To the Editor:
The Church of England Pensions Board is under no illusion about the seriousness of the climate emergency or its impacts on the poorest.
The question the article (‘Church of England pension boss’s shares in Shell ‘shocking’, say campaigners’, 17 Aug) ultimately raises is: what is the best way to drive genuine real-world emissions reductions.
For some, selling your shareholdings in fossil fuel companies to someone else might be appropriate. But let’s also be open that this act does not necessarily lead to any actual emissions reductions, nor is it the only strategy that can be deployed.
The Pensions Board has made a clear commitment to exit fossil fuel companies by July 2023 that are not demonstrably and independently assessed as having targets aligned to the Paris Agreement.
In fact, the Board has also gone further and won’t own any debt issued by those companies to invest in any future exploration.
The Board’s current investments represent less than a third of one per cent of the total fund. Since the Chair’s appointment the fund has reduced the number and size of its oil and gas holdings, disinvesting from oil and gas companies not on a transition path, whilst continuing to engage robustly with a small number that have begun to transition.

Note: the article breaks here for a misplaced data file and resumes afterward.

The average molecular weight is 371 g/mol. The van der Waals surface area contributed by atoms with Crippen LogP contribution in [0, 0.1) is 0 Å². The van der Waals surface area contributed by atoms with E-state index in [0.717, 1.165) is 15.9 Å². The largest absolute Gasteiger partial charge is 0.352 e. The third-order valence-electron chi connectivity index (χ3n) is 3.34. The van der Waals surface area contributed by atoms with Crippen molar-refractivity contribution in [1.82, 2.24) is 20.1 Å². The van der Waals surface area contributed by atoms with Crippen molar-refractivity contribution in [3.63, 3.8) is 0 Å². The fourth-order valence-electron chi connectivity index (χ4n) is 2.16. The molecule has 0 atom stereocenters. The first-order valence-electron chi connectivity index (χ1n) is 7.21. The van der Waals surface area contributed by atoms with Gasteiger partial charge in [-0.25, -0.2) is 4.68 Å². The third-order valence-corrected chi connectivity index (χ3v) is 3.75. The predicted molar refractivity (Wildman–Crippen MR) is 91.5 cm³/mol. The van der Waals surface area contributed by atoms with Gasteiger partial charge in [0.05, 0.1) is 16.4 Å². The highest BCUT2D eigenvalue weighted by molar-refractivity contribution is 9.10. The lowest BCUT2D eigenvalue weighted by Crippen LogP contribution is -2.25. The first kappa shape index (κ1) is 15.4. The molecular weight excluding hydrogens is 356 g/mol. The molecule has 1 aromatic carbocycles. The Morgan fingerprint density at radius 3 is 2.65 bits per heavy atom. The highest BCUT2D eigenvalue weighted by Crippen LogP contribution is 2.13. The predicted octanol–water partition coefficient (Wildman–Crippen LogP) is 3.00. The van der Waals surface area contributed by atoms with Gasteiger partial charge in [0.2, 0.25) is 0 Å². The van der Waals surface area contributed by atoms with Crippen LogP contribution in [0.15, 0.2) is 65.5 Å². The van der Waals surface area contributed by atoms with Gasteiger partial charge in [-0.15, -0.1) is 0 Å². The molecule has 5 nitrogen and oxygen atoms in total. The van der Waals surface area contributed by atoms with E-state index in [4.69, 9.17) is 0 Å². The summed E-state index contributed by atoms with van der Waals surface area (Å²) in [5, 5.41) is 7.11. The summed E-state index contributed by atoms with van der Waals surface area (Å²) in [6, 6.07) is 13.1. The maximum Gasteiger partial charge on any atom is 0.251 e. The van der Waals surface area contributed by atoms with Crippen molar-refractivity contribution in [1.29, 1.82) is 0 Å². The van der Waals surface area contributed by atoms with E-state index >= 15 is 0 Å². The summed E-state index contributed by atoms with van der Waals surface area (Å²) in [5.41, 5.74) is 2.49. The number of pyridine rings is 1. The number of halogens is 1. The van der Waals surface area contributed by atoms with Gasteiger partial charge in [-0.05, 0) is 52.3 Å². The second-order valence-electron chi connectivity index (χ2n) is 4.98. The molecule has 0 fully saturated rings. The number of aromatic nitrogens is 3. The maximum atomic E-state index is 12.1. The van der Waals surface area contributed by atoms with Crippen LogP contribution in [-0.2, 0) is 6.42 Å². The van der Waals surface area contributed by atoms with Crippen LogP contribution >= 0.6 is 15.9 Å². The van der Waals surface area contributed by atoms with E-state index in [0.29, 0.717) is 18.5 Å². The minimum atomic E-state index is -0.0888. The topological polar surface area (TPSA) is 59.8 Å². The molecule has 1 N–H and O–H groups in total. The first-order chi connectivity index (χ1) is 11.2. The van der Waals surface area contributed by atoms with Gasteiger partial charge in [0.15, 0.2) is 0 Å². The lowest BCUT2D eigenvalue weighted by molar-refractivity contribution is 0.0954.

But the Pensions Board does acknowledge the symbolism of its remaining ownership. Over the next 11 months the Board will use its shareholder rights, working with others, to exert maximum pressure on those remaining companies to further increase their climate commitments.
The Board couldn’t be clearer in its expectation, as agreed with the General Synod, that unless those companies do increase the ambition of their targets the Board will sell its remaining shares.
As a future beneficiary of the pension fund, I believe the Board has been transparent about its approach and expectations of companies.
As a Church, we are happy to debate which tactics are most effective and, equally, may disagree with certain disinvestment campaigners. But we are united in the seriousness of the issue and response required to pursue a strategy to achieve a net zero world, not just a net zero Church or investment portfolio.
The Right Revd Dr David Walker
Bishop of Manchester
(The letter is published in full in the Guardian)